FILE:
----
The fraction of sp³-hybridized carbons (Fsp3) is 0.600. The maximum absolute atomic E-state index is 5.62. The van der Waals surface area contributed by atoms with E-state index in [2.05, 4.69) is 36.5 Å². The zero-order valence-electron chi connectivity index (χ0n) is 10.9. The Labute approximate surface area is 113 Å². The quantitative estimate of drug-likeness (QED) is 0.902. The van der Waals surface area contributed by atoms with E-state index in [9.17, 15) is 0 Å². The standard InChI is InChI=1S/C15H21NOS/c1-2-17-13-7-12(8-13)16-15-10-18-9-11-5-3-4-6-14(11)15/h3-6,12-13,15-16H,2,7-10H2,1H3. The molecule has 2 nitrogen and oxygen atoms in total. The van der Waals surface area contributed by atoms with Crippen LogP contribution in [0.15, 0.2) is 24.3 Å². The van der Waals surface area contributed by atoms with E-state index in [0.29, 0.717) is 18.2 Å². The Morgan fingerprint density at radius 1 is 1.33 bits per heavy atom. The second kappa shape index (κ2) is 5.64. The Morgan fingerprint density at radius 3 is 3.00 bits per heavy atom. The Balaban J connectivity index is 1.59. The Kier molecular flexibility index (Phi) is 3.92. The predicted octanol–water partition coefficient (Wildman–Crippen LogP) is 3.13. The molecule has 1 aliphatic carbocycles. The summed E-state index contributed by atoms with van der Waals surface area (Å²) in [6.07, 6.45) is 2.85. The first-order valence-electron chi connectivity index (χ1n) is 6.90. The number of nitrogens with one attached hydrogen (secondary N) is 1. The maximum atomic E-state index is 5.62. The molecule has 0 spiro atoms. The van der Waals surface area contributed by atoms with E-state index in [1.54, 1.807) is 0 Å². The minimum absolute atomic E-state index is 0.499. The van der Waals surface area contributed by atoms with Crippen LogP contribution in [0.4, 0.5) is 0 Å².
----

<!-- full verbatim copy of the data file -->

The fraction of sp³-hybridized carbons (Fsp3) is 0.600. The maximum absolute atomic E-state index is 5.62. The van der Waals surface area contributed by atoms with E-state index in [2.05, 4.69) is 36.5 Å². The zero-order valence-electron chi connectivity index (χ0n) is 10.9. The Labute approximate surface area is 113 Å². The quantitative estimate of drug-likeness (QED) is 0.902. The van der Waals surface area contributed by atoms with E-state index in [9.17, 15) is 0 Å². The standard InChI is InChI=1S/C15H21NOS/c1-2-17-13-7-12(8-13)16-15-10-18-9-11-5-3-4-6-14(11)15/h3-6,12-13,15-16H,2,7-10H2,1H3. The molecule has 2 nitrogen and oxygen atoms in total. The van der Waals surface area contributed by atoms with Crippen LogP contribution in [0.15, 0.2) is 24.3 Å². The van der Waals surface area contributed by atoms with E-state index in [0.29, 0.717) is 18.2 Å². The Morgan fingerprint density at radius 1 is 1.33 bits per heavy atom. The second kappa shape index (κ2) is 5.64. The Morgan fingerprint density at radius 3 is 3.00 bits per heavy atom. The Balaban J connectivity index is 1.59. The Kier molecular flexibility index (Phi) is 3.92. The predicted octanol–water partition coefficient (Wildman–Crippen LogP) is 3.13. The molecule has 1 aliphatic carbocycles. The summed E-state index contributed by atoms with van der Waals surface area (Å²) in [6.07, 6.45) is 2.85. The first-order valence-electron chi connectivity index (χ1n) is 6.90. The number of nitrogens with one attached hydrogen (secondary N) is 1. The maximum atomic E-state index is 5.62. The molecule has 0 spiro atoms. The van der Waals surface area contributed by atoms with E-state index in [1.54, 1.807) is 0 Å². The minimum absolute atomic E-state index is 0.499. The van der Waals surface area contributed by atoms with Crippen LogP contribution in [0.4, 0.5) is 0 Å².